DH Sure, when you pay to have your equilibrium completely thrown off.
SdB Human beings are constantly searching for ways of escaping the trauma of dealing with the passage of time, of death.
DH Or the trauma of everyday life. (laughter)
SdB The neutrality and the boredom of it, the amnesia. I think we’re living in a time where buildings are not inspiring. New, celebrated buildings look like giant blown-up sculptures. Why can’t architecture be more eccentric, more bizarre, or even honest about its connection to ancient forms, the ziggurat or the Tower of Babel? Didn’t Robert Venturi and Denise Scott Brown propose some really weirdo architecture via Las Vegas? That’s what I’m wishing was being made, say a log cabin for the first level of a giant skyscraper. I don’t know, just more confused-looking buildings. If buildings were schizophrenically designed where one half—like some of these drawings start to articulate—is this unbelievably perfect glass structure and its other half is some dark, ancient Cambodian looking pagoda. To what extremes could those exist? I’m not really interested in being a pseudoarchitect though….
DH I think these are entirely buildable.
SdB They are, right?
DH Absolutely. I love the one that looks like the geometry is being sucked into this navel-like vortex.
SdB That one with the yellow? That was the first one actually. It works well for me too.
DH They contain their own potential as a ruin.
SdB There’s space to play with here, as visionary potential study or just studying things. And I like the idea of working on these totally from memory.
DH It’s you, the straight-edge, and your imagination.
SdB In a sense, and often with a very fucked-up perspective, which is fine with me. I’m rereading this Smithson essay “Ultramoderne,” where he’s talking about those famous apartment buildings that were built on Central Park West in the ’30s, the Empire State Building, the Chrysler Building—that they were all infused with motifs that connected to distant historical references like Aztec and Mayan temples. Then he goes into a whole brilliant thing about mirrors and what mirroring presumes to provide, like everything from a total confusion of space to undelivered promises.
DH So much ’30s architecture, built across the globe under a variety of ideologies, seems to contain authoritarian overtones. Mussolini could have built the Hoover dam. I love those odd cross-cultural details within the structure’s streamlined modernity.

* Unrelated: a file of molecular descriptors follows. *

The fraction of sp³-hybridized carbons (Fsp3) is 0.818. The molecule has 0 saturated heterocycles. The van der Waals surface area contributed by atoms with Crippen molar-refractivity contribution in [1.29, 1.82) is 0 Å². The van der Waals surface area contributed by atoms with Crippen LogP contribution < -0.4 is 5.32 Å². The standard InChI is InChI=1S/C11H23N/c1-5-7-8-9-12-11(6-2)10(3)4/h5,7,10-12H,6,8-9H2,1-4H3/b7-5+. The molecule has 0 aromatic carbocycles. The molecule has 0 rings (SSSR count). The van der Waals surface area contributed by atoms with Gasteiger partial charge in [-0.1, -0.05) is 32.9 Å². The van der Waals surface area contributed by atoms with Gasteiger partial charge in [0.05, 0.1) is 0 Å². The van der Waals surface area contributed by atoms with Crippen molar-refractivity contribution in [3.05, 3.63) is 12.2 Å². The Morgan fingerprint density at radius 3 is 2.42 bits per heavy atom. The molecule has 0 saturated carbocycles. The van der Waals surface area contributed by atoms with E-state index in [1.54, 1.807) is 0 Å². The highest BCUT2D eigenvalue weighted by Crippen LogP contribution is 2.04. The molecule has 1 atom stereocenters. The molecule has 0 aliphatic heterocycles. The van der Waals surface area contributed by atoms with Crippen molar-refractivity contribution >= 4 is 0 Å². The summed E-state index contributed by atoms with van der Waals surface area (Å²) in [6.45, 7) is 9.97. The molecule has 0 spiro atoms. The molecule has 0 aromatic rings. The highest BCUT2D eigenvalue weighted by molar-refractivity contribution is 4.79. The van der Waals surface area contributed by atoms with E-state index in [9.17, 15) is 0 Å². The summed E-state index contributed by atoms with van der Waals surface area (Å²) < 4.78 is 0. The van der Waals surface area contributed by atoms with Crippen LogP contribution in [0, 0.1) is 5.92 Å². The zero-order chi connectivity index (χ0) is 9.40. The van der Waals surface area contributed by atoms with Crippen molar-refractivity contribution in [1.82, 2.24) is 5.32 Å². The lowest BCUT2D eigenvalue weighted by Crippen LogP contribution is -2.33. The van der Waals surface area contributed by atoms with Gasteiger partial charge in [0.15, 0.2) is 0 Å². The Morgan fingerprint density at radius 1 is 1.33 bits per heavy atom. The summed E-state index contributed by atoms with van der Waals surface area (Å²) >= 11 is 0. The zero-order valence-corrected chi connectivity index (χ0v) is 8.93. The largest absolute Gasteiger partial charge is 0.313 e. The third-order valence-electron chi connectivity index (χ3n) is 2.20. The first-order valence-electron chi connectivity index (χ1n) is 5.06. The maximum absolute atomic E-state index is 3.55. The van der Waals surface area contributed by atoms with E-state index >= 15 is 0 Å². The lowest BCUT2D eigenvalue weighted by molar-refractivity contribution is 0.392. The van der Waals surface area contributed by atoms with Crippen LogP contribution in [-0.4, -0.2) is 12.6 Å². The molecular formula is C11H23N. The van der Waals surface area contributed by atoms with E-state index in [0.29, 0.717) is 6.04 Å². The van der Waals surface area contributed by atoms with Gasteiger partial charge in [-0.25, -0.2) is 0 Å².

SdB Regardless, I don’t know how else to put it—they looked like buildings. What is it about today’s buildings that they look like sculptures? There’s a fundamental crisis now regarding scale. What does it mean to walk into a giant edifice that looks like it was once a tiny model on a developer’s table? Buildings like the Empire State Building don’t look like blown-up versions of anything. If we wouldn’t accept it as sculpture, why accept it as a building?
DH Are you saying that the new buildings are conjuring the studio from which they came, that the experience of scale is like walking into a hyperenlarged version of a model?
SdB Yeah, throw in the available forms on the computer and then wiggle your mouse and suddenly you can build any crazy line. I mean, these are exciting things, but they’re more like novelty experiences. A friend of mine referred to Gehry’s original scale as crumpled-up paper.
DH It’s a really great moment in architecture, to the extent that these issues are staged in such a public way; new buildings and critical perspectives are rolling out so quickly. I’m interested in the way the buildings in your new paintings intersect with turbulent weather through their reflectivity. The weather is transformed on their surface. Gehry of course is really hip to this, especially in his new building on the West Side Highway here in Chelsea.
SdB I like that thing. It looks like a big iceberg that just washed up.
DH Both in reflectivity and form it seems responsive to the habitat. The buildings in your paintings resist, reflect, and transform the weather that envelops them. I think this kind of lensing or mirroring operation is at the core of your practice.
SdB Well, actually hearing you describe it that way, Isn’t the building facade just another surface where painting could occur? I mean, when I forget about the polemical architectural issues, I realize that I’m kind of living in each one of these little windowy facets. I am more and more utterly fascinated by walking around the city. I’m looking at all these facades and every little window has a distorted abstraction in it.